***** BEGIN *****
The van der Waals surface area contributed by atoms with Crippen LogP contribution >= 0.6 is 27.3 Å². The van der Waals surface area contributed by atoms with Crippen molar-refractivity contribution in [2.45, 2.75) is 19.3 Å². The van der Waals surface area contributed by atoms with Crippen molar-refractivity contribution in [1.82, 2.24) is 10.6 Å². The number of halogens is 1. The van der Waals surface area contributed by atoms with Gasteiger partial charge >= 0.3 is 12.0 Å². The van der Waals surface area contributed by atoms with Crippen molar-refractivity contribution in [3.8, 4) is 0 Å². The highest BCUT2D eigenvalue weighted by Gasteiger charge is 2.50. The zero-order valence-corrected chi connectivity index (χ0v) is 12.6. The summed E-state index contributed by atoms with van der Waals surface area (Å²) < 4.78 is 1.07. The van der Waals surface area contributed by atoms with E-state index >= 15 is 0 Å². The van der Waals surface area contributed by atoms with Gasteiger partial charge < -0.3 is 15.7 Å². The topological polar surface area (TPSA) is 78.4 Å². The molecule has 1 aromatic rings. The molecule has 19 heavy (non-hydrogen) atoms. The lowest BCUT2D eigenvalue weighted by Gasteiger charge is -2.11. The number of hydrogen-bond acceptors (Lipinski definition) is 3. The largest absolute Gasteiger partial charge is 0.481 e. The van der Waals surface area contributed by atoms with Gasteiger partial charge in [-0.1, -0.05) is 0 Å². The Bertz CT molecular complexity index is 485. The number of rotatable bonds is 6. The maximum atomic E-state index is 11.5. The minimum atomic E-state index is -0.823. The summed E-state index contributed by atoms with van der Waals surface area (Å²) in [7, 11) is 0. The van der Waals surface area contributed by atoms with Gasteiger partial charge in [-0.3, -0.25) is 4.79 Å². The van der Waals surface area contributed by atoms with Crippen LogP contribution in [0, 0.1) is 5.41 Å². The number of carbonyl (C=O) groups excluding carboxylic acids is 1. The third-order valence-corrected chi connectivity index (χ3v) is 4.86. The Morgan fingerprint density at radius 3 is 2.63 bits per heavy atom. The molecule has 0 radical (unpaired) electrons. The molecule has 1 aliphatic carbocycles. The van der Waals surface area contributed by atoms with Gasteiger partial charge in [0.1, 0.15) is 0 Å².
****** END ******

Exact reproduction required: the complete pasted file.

The van der Waals surface area contributed by atoms with Crippen LogP contribution >= 0.6 is 27.3 Å². The van der Waals surface area contributed by atoms with Crippen molar-refractivity contribution in [2.45, 2.75) is 19.3 Å². The van der Waals surface area contributed by atoms with Crippen molar-refractivity contribution in [1.82, 2.24) is 10.6 Å². The number of halogens is 1. The van der Waals surface area contributed by atoms with Gasteiger partial charge >= 0.3 is 12.0 Å². The van der Waals surface area contributed by atoms with Crippen molar-refractivity contribution in [3.8, 4) is 0 Å². The highest BCUT2D eigenvalue weighted by Gasteiger charge is 2.50. The zero-order valence-corrected chi connectivity index (χ0v) is 12.6. The summed E-state index contributed by atoms with van der Waals surface area (Å²) < 4.78 is 1.07. The van der Waals surface area contributed by atoms with E-state index >= 15 is 0 Å². The van der Waals surface area contributed by atoms with Gasteiger partial charge < -0.3 is 15.7 Å². The topological polar surface area (TPSA) is 78.4 Å². The molecule has 1 aromatic rings. The molecule has 19 heavy (non-hydrogen) atoms. The lowest BCUT2D eigenvalue weighted by Gasteiger charge is -2.11. The number of hydrogen-bond acceptors (Lipinski definition) is 3. The largest absolute Gasteiger partial charge is 0.481 e. The van der Waals surface area contributed by atoms with Gasteiger partial charge in [-0.1, -0.05) is 0 Å². The Bertz CT molecular complexity index is 485. The number of rotatable bonds is 6. The maximum atomic E-state index is 11.5. The minimum atomic E-state index is -0.823. The summed E-state index contributed by atoms with van der Waals surface area (Å²) in [7, 11) is 0. The van der Waals surface area contributed by atoms with Gasteiger partial charge in [-0.3, -0.25) is 4.79 Å². The van der Waals surface area contributed by atoms with Crippen LogP contribution in [0, 0.1) is 5.41 Å². The number of carbonyl (C=O) groups excluding carboxylic acids is 1. The third-order valence-corrected chi connectivity index (χ3v) is 4.86. The Morgan fingerprint density at radius 3 is 2.63 bits per heavy atom. The molecule has 0 radical (unpaired) electrons. The molecule has 1 aliphatic carbocycles. The van der Waals surface area contributed by atoms with Gasteiger partial charge in [0.1, 0.15) is 0 Å².